The veteran producer of high-profile live telecasts, a current Emmy nominee for February's Oscars, said that even after Super Bowl halftime shows, Olympic opening and closing ceremonies and Obama's Inaugural celebration, there's something different about the Oscars.
"I've done a lot of things in my career," he said, "but I must say, there's nothing like being able to do the Academy Awards."
Ratner's initial meeting with Sherak and Academy CEO Dawn Hudson was scheduled to last for half an hour, but wound up lasting three hours. He accepted their offer to produce the show, he said, only after looking at a number of past shows. (Some were provided by Mischer, who said he sent Ratner "a batch of DVDs" that included Oscar shows hosted by Bob Hope and Johnny Carson.)
"When they asked me, i said, 'Can I think about it?'" Ratner said. "I wanted to refresh my memory, so I asked for copies of lots of old shows. And after watching them, I thought, you know what? I think I can really do this."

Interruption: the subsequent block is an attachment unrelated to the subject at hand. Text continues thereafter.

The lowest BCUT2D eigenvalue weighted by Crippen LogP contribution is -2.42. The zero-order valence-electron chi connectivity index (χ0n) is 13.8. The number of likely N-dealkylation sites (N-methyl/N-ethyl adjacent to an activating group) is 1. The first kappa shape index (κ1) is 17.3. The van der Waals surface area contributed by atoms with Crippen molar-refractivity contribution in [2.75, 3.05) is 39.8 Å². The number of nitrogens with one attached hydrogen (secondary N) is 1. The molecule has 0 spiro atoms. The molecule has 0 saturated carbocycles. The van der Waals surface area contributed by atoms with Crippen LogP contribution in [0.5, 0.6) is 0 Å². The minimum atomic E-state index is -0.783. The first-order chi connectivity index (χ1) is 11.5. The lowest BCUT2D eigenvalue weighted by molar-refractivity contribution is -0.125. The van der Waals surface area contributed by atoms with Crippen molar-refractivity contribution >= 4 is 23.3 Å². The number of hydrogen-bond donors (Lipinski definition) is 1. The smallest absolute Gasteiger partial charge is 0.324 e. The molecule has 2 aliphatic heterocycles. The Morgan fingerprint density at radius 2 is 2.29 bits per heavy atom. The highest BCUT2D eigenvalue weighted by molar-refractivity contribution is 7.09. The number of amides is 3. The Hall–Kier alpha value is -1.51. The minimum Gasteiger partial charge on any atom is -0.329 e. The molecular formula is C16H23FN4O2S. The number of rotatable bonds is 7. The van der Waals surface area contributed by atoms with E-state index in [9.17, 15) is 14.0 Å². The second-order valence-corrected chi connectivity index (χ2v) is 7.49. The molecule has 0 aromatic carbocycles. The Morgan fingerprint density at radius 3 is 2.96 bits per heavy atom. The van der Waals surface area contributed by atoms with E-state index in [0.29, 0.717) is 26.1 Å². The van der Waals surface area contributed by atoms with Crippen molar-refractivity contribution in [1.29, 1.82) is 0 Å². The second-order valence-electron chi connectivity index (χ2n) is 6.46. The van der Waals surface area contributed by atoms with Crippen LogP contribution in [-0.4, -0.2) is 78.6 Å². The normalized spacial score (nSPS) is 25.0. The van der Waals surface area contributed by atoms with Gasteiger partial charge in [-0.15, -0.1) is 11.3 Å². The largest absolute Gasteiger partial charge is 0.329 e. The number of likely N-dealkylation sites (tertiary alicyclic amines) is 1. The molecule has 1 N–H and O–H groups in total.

The Academy press release:
Beverly Hills, CA—Brett Ratner and Don Mischer will produce the 84th Academy Awards telecast, Academy of Motion Picture Arts and Sciences President Tom Sherak announced today. This will be Ratner’s first involvement with the Oscar show; Mischer will for the second year in a row serve as a producer and as the telecast director.
“I was so impressed with Brett when I met with him to discuss the Oscar show,” said Sherak. “He has an incredible love of film and its history and is a true student of the business of movies. He’s unbelievably creative and knows how to take risks that are both interesting and inspiring. Together with Don Mischer – who, by the way, just earned an Emmy nomination for his work on the 83rd Academy Awards – I think these two will give us a fantastic Oscar show that you won’t want to miss.”
“I’m thrilled that Don will again bring his tremendous expertise to the Oscar telecast,” said Academy CEO Dawn Hudson. “And Brett has a really smart and fresh take for the show. They have great chemistry, and their vision meshed so well with ours.”
“Making movies has been my dream since childhood, and I’ve been fortunate enough to have made several, but the Oscar show is in a league of its own,” said Ratner. “It will be fantastic to work with a live television master like Don to meld the glamour of legendary Hollywood with the enormous talents who thrill moviegoers today.”